THROUGH a massive mouthful of one of Tel Aviv’s most popular street-food snacks I garble in surprise: ‘Mmmfff… it’s just so… meaty.’ I’m chomping on a sabich, a fluffy pitta overflowing with fried aubergine, thinly sliced potato, tahini, onions, coriander, tomato and cabbage, all drizzled with a zesty pickled mango sauce called amba.
It’s substantial, delicious and definitely doesn’t taste like my (clearly unfair) idea — read: lacklustre and flavourless — of vegan food.
‘See how easy it is to be vegan here?’ laughs my guide, Lainie Schwartz, who is taking me on a food tour of the area around the city’s biggest open-air market, Carmel. ‘People will end a heavy night’s drinking with one of these, or have one the next morning to soak up their hangover. Loads of people in Tel Aviv are basically vegan by accident!’
The spotlight will be shining on Israel’s cosmopolitan, buzzy beach city next month when it hosts Eurovision but I’m here because over the past few years Tel Aviv has been gaining a reputation as one of the world’s most vegan-friendly cities. It has more than 400 restaurants classified as vegan or vegan-friendly, and approximately 200,000 inhabitants who don’t eat meat, fish, or dairy products.
Now that the trend has even been embraced by roast dinner-loving, fry-up-scoffing, meat-and-two-veg-munching Britain — the number of vegans in the UK quadrupled from 150,000 in 2014 to 600,000 in 2018, a 300 per cent increase, according to the Vegan Society — is it time to say, ‘If you can’t beat ’em, join ’em’?
Lainie, a bubbly Canadian who moved here six years ago and works for Delicious Israel (tours from $90/£69pp for 2.5 hours, deliciousisrael.com), says the abundance of fresh fruit and vegetables has influenced how she, and many of her countrymen, now eat. All around are stalls heaped with the glossiest examples from strawberries to courgettes, grown locally, which Lainie credits with being part of the reason veganism has grown so fast in Israel.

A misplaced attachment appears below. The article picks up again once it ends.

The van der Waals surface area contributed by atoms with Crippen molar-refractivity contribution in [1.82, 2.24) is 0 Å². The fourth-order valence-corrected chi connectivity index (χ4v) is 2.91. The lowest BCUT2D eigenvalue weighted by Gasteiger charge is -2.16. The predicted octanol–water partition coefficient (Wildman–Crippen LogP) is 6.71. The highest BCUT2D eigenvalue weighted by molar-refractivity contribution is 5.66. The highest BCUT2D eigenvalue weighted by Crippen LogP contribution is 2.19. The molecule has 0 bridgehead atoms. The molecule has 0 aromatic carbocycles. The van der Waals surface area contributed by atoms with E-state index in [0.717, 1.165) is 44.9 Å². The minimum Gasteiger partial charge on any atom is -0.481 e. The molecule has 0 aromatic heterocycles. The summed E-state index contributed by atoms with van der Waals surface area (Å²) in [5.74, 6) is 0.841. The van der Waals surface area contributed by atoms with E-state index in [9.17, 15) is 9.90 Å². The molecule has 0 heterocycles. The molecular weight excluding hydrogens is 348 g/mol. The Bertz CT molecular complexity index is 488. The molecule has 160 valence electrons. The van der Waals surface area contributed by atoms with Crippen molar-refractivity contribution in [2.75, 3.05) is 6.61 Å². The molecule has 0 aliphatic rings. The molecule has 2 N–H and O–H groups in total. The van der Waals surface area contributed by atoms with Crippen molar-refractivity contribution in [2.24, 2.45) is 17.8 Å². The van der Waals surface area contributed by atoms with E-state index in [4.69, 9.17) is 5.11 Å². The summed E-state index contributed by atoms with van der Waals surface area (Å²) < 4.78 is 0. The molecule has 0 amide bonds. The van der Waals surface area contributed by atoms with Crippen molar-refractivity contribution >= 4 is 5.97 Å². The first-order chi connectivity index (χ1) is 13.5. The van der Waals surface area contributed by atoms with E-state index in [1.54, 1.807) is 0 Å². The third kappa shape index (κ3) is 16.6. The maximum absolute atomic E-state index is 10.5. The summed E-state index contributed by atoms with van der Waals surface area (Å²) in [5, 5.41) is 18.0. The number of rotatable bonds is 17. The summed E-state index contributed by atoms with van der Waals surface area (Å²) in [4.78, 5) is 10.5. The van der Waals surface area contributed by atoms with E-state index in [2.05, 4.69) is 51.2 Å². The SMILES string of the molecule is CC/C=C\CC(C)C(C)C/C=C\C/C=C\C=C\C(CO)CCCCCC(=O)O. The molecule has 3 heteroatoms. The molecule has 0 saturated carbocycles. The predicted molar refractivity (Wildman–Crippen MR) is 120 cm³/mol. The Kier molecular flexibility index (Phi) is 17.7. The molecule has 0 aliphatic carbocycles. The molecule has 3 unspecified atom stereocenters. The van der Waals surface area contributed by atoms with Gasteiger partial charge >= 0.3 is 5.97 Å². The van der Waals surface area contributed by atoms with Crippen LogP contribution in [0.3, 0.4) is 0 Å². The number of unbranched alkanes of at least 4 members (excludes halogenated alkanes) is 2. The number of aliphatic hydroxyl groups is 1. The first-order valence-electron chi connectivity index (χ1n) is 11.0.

‘We don’t get on that well with some of our neighbours,’ she says tactfully, ‘so we have to grow most of our own produce. Because it’s not imported, it’s much cheaper. In addition, trends spread quickly here as there’s a huge level of connectivity — a significant proportion of the population is young and informed.’
Forget anything as basic as avocado on toast (though, of course, you can get that in many of the hip cafés lining some of the city’s cooler neighbourhoods, such as Florentin or Neve Tzedek). Here, people are a little more innovative. Not for nothing is Tel Aviv home to hundreds of successful start-ups such as Waze and WeWork.
In 2013, Israel’s Domino’s was the first worldwide to offer vegan cheese on pizza. And inspired by Danish Michelin-starred restaurant Noma — which has made the traditional, meat-based Middle Eastern dish, shawarma, out of root vegetables — low-key diner Sultana is serving its version made from wood ear mushroom and seitan.
Upmarket restaurants are joining in too. Barak Aharoni, head chef of Alena at the five-star Norman Hotel (thenorman.com), admits he has had to adapt his menu to accommodate the increase in vegans.
‘But we use a lot of vegetables in our dishes anyway,’ he tells me over dinner of sensational Josper-grilled cauliflower and a zingy quinoa and mint salad, ‘so it wasn’t a big deal to make changes and experiment. It’s become the norm.’
For now, Lainie steers me on a course around the tastiest stalls in the market, such as the guy at the unnamed blue-painted stand selling kubbeh, a semolina dumpling traditionally filled with beef but here oozing mushroom and onion.
I scoop up the creamiest hummus topped with sumac, olives and chilli at Shlomo & Doron’s, who have been selling at Carmel since 1937, scoff a light, crispy falafel drenched in tahini, and even try delicious vegan gelato at Arte near Magen David Square, owned by an Italian couple.
Am I becoming a vegan by accident? I think I might be.
Three of the best vegan-friendly restaurants in town
There’s no meat on the menu, just fish and vegetables (at least 25 per cent of what they use is organic), and every dish can be adapted to be vegan such as using almond cream instead of yoghurt.
Chef Shivel Berger refers to her 100 per cent vegan menu as plant-based and uses only vegetables and fruit. There are no grains, tofu or seitan here. opatlv.co.il/en
It won best vegan restaurant in Tel Aviv and specialises in home-style cooking. Owner Merav reveals that meat eaters who come here are surprised by how tasty the food is. meshekbarzilay.co.il/en